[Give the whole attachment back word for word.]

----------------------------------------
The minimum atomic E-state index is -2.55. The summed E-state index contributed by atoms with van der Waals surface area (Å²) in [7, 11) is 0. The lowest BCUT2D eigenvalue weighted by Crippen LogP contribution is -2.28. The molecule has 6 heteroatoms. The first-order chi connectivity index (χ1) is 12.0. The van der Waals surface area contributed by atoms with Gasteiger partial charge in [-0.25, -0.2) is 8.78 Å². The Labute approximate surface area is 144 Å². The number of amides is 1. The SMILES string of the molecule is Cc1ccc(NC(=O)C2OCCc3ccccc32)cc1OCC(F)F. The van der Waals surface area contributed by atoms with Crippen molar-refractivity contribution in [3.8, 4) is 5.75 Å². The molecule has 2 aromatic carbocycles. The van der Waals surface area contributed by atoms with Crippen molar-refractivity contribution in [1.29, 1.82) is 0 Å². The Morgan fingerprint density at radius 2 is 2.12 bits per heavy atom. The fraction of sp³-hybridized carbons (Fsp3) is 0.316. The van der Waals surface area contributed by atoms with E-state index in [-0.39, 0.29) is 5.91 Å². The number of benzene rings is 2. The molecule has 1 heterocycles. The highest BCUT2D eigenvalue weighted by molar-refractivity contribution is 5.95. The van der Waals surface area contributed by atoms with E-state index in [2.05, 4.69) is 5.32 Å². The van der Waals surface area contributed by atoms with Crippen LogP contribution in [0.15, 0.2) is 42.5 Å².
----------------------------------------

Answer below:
The minimum atomic E-state index is -2.55. The summed E-state index contributed by atoms with van der Waals surface area (Å²) in [7, 11) is 0. The lowest BCUT2D eigenvalue weighted by Crippen LogP contribution is -2.28. The molecule has 6 heteroatoms. The first-order chi connectivity index (χ1) is 12.0. The van der Waals surface area contributed by atoms with Gasteiger partial charge in [-0.25, -0.2) is 8.78 Å². The Labute approximate surface area is 144 Å². The number of amides is 1. The SMILES string of the molecule is Cc1ccc(NC(=O)C2OCCc3ccccc32)cc1OCC(F)F. The van der Waals surface area contributed by atoms with Crippen molar-refractivity contribution in [3.8, 4) is 5.75 Å². The molecule has 2 aromatic carbocycles. The van der Waals surface area contributed by atoms with Crippen molar-refractivity contribution in [1.29, 1.82) is 0 Å². The Morgan fingerprint density at radius 2 is 2.12 bits per heavy atom. The fraction of sp³-hybridized carbons (Fsp3) is 0.316. The van der Waals surface area contributed by atoms with E-state index in [-0.39, 0.29) is 5.91 Å². The number of benzene rings is 2. The molecule has 1 heterocycles. The highest BCUT2D eigenvalue weighted by molar-refractivity contribution is 5.95. The van der Waals surface area contributed by atoms with E-state index in [2.05, 4.69) is 5.32 Å². The van der Waals surface area contributed by atoms with Crippen LogP contribution in [0.15, 0.2) is 42.5 Å².